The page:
The Dallas Morning News

A new hope

Democrats, moderate Republican­s challenge monopoly of far right in Texas, says Richard Parker


T he rebellion is underway. And the Empire is under siege.

A long, long time ago, (late last year) an unusual pair of rebellions broke out in a galaxy far, far away, known as Texas. Democratic candidates for political office swarmed the state’s first-in-the nation primaries, exhibiting a courage unseen in Texas in many decades to restore the Republic. And even some Republican­s fought the emperor and Darth Vader in a desperate attempt to wrest control of the Death Star.

For the first time in a quarter century, a fight is on in Texas to break the grip of a Republican Party steadily drifting to the far right, now under a conniving governor, Greg Abbott, and his warlord, Dan Patrick. On March 6, the ballot will be full of candidates to replace an old guard either desperatel­y clinging to power or slinking into retirement. (Hat tip to R.G. Ratcliffe of Texas

Monthly who used the Empire Strikes Back metaphor first for this year’s primary.)

No candidate, however, has exhibited a political warrior’s spirit more than Beto O’Rourke, the El Paso Democrat running to unseat Republican Sen. Ted Cruz, a sort of Luke Skywalker versus Darth Maul — the apprentice to the Dark Lord of the Sith — kind of struggle. O’Rourke spent last week in deep, red East Texas. In San Marcos, he gave a courageous answer to a family whose father had been taken away by immigratio­n agents: He would try to help.

Most politician­s would’ve sidesteppe­d that hot potato and made any assurances privately — or made none at all. But O’Rourke exhibited his courage in public, however unpopular his response might be for some.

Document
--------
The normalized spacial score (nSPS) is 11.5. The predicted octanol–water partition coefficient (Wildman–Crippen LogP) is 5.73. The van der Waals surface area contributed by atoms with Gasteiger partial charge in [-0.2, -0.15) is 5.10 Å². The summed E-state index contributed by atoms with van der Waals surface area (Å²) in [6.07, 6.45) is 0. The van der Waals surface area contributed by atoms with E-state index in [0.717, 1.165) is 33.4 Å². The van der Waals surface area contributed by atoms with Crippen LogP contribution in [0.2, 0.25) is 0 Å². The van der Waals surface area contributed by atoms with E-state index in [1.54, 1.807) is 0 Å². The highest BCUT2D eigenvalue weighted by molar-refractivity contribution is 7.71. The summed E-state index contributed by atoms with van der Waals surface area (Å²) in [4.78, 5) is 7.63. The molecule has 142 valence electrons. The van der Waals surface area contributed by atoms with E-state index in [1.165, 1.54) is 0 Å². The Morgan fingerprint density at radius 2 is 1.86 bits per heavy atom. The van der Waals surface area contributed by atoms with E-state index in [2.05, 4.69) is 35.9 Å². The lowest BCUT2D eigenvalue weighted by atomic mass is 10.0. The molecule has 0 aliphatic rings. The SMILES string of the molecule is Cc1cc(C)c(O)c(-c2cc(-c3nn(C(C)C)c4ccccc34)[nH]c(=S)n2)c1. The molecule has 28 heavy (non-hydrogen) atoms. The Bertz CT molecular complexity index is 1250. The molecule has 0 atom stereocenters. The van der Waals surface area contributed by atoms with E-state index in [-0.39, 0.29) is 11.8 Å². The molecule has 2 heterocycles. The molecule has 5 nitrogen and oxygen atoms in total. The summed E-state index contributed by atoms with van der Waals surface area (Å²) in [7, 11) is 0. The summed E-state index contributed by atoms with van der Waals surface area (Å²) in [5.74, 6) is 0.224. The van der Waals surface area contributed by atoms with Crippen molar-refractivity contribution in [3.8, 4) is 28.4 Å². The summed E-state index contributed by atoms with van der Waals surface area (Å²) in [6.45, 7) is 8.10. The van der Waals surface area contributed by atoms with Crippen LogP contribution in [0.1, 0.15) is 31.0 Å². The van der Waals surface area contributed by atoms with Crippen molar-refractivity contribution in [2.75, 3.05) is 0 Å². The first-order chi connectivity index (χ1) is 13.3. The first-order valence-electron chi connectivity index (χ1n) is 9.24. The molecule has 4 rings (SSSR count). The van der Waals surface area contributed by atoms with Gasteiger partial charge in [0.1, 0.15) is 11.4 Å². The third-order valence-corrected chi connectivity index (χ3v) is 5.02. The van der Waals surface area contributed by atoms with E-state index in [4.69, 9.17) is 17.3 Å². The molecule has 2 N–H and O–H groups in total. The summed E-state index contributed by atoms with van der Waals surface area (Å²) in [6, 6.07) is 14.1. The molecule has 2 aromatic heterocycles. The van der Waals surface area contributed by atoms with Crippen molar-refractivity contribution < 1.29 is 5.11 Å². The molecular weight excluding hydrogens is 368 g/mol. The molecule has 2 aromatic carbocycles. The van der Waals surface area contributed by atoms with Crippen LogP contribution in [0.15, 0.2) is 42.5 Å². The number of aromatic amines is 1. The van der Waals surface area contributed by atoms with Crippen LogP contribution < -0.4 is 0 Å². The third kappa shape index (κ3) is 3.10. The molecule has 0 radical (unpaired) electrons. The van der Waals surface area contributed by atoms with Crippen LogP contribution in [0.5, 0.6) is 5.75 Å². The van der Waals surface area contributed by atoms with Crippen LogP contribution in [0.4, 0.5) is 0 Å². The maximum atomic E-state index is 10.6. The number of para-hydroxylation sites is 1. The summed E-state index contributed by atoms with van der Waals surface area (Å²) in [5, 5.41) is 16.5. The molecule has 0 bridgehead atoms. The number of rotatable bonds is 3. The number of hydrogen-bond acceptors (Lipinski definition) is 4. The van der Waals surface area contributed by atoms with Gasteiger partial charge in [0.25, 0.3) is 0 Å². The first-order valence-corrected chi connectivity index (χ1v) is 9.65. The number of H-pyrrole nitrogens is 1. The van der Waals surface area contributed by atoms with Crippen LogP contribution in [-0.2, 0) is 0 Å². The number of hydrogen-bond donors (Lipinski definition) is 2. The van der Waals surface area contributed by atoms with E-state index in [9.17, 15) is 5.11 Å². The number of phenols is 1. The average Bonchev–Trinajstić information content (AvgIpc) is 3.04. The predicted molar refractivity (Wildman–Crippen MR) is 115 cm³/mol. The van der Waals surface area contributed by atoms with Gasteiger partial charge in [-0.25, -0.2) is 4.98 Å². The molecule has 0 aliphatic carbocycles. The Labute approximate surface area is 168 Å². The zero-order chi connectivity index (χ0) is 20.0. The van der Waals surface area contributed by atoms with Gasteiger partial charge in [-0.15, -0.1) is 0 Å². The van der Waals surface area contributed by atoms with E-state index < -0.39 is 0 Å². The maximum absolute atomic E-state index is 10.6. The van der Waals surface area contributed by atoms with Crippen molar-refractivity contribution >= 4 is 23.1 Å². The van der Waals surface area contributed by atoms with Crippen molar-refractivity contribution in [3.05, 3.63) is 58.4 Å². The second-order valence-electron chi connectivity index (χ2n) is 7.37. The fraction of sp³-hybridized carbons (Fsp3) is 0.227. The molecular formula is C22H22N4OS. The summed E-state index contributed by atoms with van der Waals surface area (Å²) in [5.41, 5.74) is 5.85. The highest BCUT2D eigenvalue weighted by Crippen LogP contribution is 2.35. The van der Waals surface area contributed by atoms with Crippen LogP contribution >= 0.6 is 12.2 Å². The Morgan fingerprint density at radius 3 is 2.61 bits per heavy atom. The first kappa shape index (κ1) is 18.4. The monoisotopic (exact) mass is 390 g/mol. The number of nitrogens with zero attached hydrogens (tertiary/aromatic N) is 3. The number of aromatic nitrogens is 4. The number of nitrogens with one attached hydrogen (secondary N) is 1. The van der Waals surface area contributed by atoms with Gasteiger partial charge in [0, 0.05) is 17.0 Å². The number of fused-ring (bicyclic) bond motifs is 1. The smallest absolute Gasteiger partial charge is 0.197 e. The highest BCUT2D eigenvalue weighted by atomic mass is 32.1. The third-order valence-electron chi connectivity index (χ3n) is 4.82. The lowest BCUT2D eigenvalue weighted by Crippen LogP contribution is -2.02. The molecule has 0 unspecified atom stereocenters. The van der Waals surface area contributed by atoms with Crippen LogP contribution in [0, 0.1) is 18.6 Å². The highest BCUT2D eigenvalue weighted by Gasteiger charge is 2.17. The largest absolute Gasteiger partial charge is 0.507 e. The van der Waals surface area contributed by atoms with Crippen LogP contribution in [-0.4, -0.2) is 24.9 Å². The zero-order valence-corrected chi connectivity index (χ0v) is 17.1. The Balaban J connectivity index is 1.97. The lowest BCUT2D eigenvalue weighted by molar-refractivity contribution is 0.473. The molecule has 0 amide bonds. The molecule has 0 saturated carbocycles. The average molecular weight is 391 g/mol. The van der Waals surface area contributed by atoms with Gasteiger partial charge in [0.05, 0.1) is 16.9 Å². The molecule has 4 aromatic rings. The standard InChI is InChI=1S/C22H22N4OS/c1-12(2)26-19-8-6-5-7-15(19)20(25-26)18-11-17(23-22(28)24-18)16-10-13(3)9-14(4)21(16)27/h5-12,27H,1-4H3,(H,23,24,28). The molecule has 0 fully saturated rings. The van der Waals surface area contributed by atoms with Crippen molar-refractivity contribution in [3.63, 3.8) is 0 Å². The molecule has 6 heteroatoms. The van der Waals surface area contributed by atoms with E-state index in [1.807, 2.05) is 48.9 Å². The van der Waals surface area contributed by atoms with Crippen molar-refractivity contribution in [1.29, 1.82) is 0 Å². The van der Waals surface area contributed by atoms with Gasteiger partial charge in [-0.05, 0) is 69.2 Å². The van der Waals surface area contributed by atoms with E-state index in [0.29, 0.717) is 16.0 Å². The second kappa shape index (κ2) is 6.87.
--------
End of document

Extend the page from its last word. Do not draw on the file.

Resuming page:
His policy positions are numerous but clear. He’s about as far left as a centrist Democrat (or a now-extinct moderate Republican) can be, which is not at all. He’s compiled a pro-business track record from his earliest days in city hall in El Paso; he even broke with President Barack Obama during his tenure. O’Rourke ran an uphill battle for the House and term-limited himself.

Now he’s running an uphill battle for the Senate and term-limiting himself again, should he win. But he’s also got game. O’Rourke outraised funds against Cruz in the last reporting period, even though he’s sworn off PAC money and relies on individual donations. Unlike Cruz, he is fluent in Spanish, having not arrived from Canada. And yes, he played in a punk band back when that was a thing.

For a long time, the Democratic Party has seemed absolutely dead in this state, or doing a fine job of imitating a cadaver. Election seasons rolled around and sacrificia­l lambs were led to the slaughter, almost like offerings to the occupying force. To win, the conditions have to be right. There must be a strong candidate and a resounding message.